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Non-Festive Films for the Festive Season

From Woody Allen to Autumn de Wilde and Federico Fellini, not all festive films have to be decorated in tinsel.

By Marianna MichaelPublished 6 years ago 2 min read

It would be far too easy to create a list of all the Christmas films to watch over the festive season. All That Heaven Allows (1955), The Apartment (1960), When Harry Met Sally (1989), Peter's Friends (1992), and Elf (2003) are five films that I will readily add to any list of #Christmas films, or any list of films regardless of season. There's something comforting about them as well as the fact that the entire film, or part of the film, is set within Christmastime. And although many of these films are great, full of nostalgia, helping to submerge any Scrooge into the festive season, or enhance a love of this time of the year, it would be a disservice to so many other films to exclude them from the holiday period.

'Moonstruck' (1987)

Set in New York city, and yes, featuring a skyline that often epitomises Christmas—perhaps for its frequent use in such films or maybe it's just because of the light-decorated cityscape—Moonstruck is a classic movie. John Patrick Shanley and Norman Jewison's three-time Oscar winner follows Loretta (Cher) in what becomes a love triangle between Ronny (Nicholas Cage) and her boyfriend Johnny (Danny Aiello). Betrayal, intimacy, discovery, along with striking shots of the Metropolitan Opera, and of a grandfather wandering around the city beneath the moon with a horde of dogs; this romantic comedy is set to impress with the imperfect realities of love and life.

Moonstruck (Photo via MGM)

'The Postman Dreams' (2016)

To note is that The Postman Dreams isn't a film, but a short film series created for Prada and all written and directed by Autumn de Wilde.

Prada's project includes the following films as part of the series: "The Postman," "The Makeup," "The Battlefield," "The Tree," and "The Laundromat." All five films can be watched together in under 10 minutes of high-octane visuals, quirky soundtracks and easily digestible plots.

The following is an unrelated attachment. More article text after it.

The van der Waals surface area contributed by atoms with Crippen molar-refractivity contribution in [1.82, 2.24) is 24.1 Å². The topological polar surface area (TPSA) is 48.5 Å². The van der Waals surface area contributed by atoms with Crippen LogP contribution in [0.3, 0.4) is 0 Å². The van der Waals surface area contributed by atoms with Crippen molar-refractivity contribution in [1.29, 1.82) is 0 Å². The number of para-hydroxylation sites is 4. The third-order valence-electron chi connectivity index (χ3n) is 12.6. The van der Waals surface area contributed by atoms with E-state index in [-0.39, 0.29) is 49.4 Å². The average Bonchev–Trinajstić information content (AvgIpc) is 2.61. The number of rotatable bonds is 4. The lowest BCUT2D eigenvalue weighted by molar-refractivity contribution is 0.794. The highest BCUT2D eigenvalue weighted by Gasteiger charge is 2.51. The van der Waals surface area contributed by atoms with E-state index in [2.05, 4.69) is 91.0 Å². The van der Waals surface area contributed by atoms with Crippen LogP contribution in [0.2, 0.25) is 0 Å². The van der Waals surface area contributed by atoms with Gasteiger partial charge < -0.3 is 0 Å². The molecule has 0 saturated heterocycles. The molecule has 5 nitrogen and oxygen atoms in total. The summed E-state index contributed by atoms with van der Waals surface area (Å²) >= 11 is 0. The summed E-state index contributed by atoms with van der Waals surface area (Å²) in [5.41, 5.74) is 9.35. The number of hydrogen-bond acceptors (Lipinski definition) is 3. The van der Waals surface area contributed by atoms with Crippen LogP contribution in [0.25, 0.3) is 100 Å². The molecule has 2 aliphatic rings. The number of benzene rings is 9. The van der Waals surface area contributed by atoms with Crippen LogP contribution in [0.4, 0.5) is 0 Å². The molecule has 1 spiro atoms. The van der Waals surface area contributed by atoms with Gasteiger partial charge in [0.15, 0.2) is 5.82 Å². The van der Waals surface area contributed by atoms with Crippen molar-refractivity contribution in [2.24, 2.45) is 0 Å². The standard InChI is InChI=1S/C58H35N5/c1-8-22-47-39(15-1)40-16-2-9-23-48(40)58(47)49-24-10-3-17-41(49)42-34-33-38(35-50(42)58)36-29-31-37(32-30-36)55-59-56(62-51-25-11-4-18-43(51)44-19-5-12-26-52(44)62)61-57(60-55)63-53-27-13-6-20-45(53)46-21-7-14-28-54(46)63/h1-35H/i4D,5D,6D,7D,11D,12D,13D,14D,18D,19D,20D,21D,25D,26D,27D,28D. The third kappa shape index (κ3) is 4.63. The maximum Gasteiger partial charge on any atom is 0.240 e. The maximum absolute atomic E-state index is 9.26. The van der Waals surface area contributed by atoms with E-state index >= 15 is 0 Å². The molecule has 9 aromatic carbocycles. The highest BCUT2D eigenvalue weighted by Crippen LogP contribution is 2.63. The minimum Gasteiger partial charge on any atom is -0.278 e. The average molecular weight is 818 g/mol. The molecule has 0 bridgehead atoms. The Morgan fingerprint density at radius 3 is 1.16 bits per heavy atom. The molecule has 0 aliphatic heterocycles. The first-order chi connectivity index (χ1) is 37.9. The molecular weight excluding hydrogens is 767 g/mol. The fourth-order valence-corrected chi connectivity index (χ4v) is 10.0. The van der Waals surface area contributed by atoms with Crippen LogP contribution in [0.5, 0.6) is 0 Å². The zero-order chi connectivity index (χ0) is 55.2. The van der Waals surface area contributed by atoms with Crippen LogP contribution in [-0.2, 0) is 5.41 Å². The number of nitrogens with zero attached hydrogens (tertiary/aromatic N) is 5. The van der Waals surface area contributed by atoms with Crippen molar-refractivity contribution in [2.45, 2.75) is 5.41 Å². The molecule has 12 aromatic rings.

"The postman is a metaphor for personal communication in an e-mail world, and The Blasting Company — a Los Angeles nouveau-gypsy band started by brothers Justin and Josh Petrojvic — plays a strategic role and builds a refined and unexpected atmosphere, evoking community and displacement. The music adds to the surreal sense of multiple times and genres, all playfully moulded in de Wilde’s skilfully crafted art." —

'Nights Of Cabiria' (1957)

#Federico Fellini's career was at a great height with Nights of Cabiria winning an Oscar straight after La Strada (1956). Here, Giulietta Masina takes on the role as as Maria ('Cabiria') in an enchanting, witty, visually captivating and thought-provoking Oscar-winner.

At times it's a farce, but redeemed by emotionally demanding scenes. In a somewhat episodic film, we watch Cabiria navigate love, loss, lust and misfortune in what has become a prominent film its genre.

'Midnight in Paris' (2011)

It's hard not to choose Annie Hall, but Midnight In Paris is thought to be the film that reignited Woody Allen's career. Gil Pender (Owen Wilson) encounters everyone in Paris, from Ernest Hemingway to Gertrude Stein and Picasso during a whimsical trip to Paris with his fiancé. In all its madness and whimsy, sensibility is found in one of Allen's stronger scripts to come in some time.

'Frances Ha' (2012)

Noah Baumbach's modern black and white film follows a somewhat illusive Frances (Greta Gerwig) around New York as she chases her dreams. It's fun and not as cliche as one sometimes hopes. It therefore becomes more satisfying, perhaps because of its realism as experienced by a buoyant, unpretentious character. This films captures everyday struggles, modern dreaming and pursuit.


About the Creator

Marianna Michael

Fashion-Writer, screenwriting, Art-Directing, daydreaming and Caffeine-consuming.

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